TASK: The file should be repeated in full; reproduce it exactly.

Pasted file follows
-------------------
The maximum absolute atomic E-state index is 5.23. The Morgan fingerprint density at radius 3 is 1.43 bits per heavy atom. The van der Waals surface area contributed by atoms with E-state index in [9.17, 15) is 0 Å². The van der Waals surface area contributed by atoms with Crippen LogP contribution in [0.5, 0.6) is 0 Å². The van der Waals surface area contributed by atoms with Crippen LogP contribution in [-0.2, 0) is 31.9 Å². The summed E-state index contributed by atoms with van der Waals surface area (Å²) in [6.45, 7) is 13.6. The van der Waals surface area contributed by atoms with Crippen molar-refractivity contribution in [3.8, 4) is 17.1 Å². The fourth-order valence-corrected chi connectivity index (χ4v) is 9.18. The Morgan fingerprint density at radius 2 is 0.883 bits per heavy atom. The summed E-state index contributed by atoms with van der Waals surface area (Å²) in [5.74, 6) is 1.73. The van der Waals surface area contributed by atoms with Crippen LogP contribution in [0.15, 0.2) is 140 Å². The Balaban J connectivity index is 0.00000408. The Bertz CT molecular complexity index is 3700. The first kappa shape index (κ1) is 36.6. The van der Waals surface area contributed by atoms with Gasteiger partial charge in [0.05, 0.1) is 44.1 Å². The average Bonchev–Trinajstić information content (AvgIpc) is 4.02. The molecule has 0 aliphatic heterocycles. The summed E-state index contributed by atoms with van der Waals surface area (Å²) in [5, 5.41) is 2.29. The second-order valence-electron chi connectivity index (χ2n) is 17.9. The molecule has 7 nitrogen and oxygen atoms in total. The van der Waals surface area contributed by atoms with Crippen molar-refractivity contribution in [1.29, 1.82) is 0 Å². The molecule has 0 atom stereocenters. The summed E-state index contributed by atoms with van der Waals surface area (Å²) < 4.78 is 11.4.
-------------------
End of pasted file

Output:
The maximum absolute atomic E-state index is 5.23. The Morgan fingerprint density at radius 3 is 1.43 bits per heavy atom. The van der Waals surface area contributed by atoms with E-state index in [9.17, 15) is 0 Å². The van der Waals surface area contributed by atoms with Crippen LogP contribution in [0.5, 0.6) is 0 Å². The van der Waals surface area contributed by atoms with Crippen LogP contribution in [-0.2, 0) is 31.9 Å². The summed E-state index contributed by atoms with van der Waals surface area (Å²) in [6.45, 7) is 13.6. The van der Waals surface area contributed by atoms with Crippen molar-refractivity contribution in [3.8, 4) is 17.1 Å². The fourth-order valence-corrected chi connectivity index (χ4v) is 9.18. The Morgan fingerprint density at radius 2 is 0.883 bits per heavy atom. The summed E-state index contributed by atoms with van der Waals surface area (Å²) in [5.74, 6) is 1.73. The van der Waals surface area contributed by atoms with Crippen LogP contribution in [0.15, 0.2) is 140 Å². The Balaban J connectivity index is 0.00000408. The Bertz CT molecular complexity index is 3700. The first kappa shape index (κ1) is 36.6. The van der Waals surface area contributed by atoms with Gasteiger partial charge in [0.05, 0.1) is 44.1 Å². The average Bonchev–Trinajstić information content (AvgIpc) is 4.02. The molecule has 0 aliphatic heterocycles. The summed E-state index contributed by atoms with van der Waals surface area (Å²) in [5, 5.41) is 2.29. The second-order valence-electron chi connectivity index (χ2n) is 17.9. The molecule has 7 nitrogen and oxygen atoms in total. The van der Waals surface area contributed by atoms with Crippen molar-refractivity contribution in [1.29, 1.82) is 0 Å². The molecule has 0 atom stereocenters. The summed E-state index contributed by atoms with van der Waals surface area (Å²) < 4.78 is 11.4.